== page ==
Q: To what extent does the experience of your drivers push the team’s performance? Will you keep the same line-up for 2011?
MG:
The driver line-up has been a very important part of our development and I think it’s impossible to downplay the pivotal role both Jarno (Trulli) and Heikki (Kovalainen) have played in helping us get to where we are, both on and off track. We’ll be making an announcement about the drivers very soon and stability is upmost in our driver strategy.

Q: How are Trulli and Kovalainen coping with their current grid positions? It must feel strange for both of them…
MG:
They’re both comfortable with where they are on the grid because they joined us knowing exactly where we were starting from, but it’s clear that they will be expecting more for next year, and it’s up to us to deliver it.

Q: What about your third driver Fairuz Fauzy? The team is backed by the Malaysian government and a consortium of Malaysian entrepreneurs so would it be logical to have a Malaysian race driver?
MG:
Fairuz has done an excellent job for us every time he has stepped into the car. He’s a bright young talent who is learning quickly how to get the best out of the car and the team, on and off track. And we’re doing the same with him. Nationality isn’t the determining factor in our choice of race drivers. Talent, experience and pace are our main priorities at the moment, and the combination of Jarno and Heikki, supported by Fairuz, gives us the best platform for us to push on towards the midfield right now.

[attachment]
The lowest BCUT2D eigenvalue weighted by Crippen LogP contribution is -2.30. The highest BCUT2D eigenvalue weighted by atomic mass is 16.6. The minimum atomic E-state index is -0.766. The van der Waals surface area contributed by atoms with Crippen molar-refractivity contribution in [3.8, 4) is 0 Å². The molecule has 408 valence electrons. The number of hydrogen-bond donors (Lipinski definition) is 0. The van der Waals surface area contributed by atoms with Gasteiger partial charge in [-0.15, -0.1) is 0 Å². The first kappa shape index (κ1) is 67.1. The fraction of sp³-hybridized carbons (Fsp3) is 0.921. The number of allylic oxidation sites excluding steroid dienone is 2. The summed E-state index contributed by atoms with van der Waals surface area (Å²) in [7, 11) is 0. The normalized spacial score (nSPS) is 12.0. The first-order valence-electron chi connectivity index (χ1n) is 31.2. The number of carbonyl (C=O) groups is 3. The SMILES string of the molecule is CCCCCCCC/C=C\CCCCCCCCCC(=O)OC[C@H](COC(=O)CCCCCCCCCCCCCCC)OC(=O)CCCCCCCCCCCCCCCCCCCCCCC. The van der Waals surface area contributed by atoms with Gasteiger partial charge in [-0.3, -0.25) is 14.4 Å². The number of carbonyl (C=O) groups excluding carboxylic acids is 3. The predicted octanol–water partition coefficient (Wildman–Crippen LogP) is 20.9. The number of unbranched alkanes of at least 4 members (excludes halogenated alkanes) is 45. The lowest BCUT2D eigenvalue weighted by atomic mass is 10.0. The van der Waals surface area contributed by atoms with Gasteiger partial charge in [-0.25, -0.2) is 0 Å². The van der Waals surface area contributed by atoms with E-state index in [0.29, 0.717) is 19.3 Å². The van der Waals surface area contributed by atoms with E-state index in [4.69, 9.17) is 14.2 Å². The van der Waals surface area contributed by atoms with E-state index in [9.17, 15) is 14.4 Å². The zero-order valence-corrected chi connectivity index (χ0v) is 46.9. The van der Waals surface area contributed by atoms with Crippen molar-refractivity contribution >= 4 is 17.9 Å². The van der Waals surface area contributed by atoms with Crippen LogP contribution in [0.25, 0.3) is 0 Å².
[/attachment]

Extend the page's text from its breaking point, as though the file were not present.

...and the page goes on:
Q: Is the T127 a car you can build on for 2011? How far along is next season’s car?
MG:
Obviously there are some pretty major aerodynamic rule changes next year. The huge amount of time and resource we have available for 2011, and the lack of time we had for this year’s car, means we will take a big step forward next year.

Q: At the moment the team’s headquarters are based in the UK but the plan is to relocate it to Malaysia. How far along are those plans?
MG:
The team is establishing itself well in Norfolk. And the short to medium term plan is to stay in the UK whilst simultaneously building up a resource in Malaysia that will house an R&D facility, a museum and a number of other elements that will help us continue to grow into a championship-winning team.

Q: Do you think the new teams have enough support to survive?
MG:
I think the teams do get enough support, not only to survive but also to move up the grid and challenge the established teams. The key factors are to bring in experienced people who know what they’re doing, give them the resources to enable them to do their jobs to the best of their abilities, and have achievable goals. We’re proving that by doing this you can establish a new team, start fighting on track, attract commercial investment and ultimately challenge for championships. At the end of the day we no longer consider ourselves a new team. We are now a proper F1 team with a name and heritage to live up to in 2011, and that shows how far we’ve come.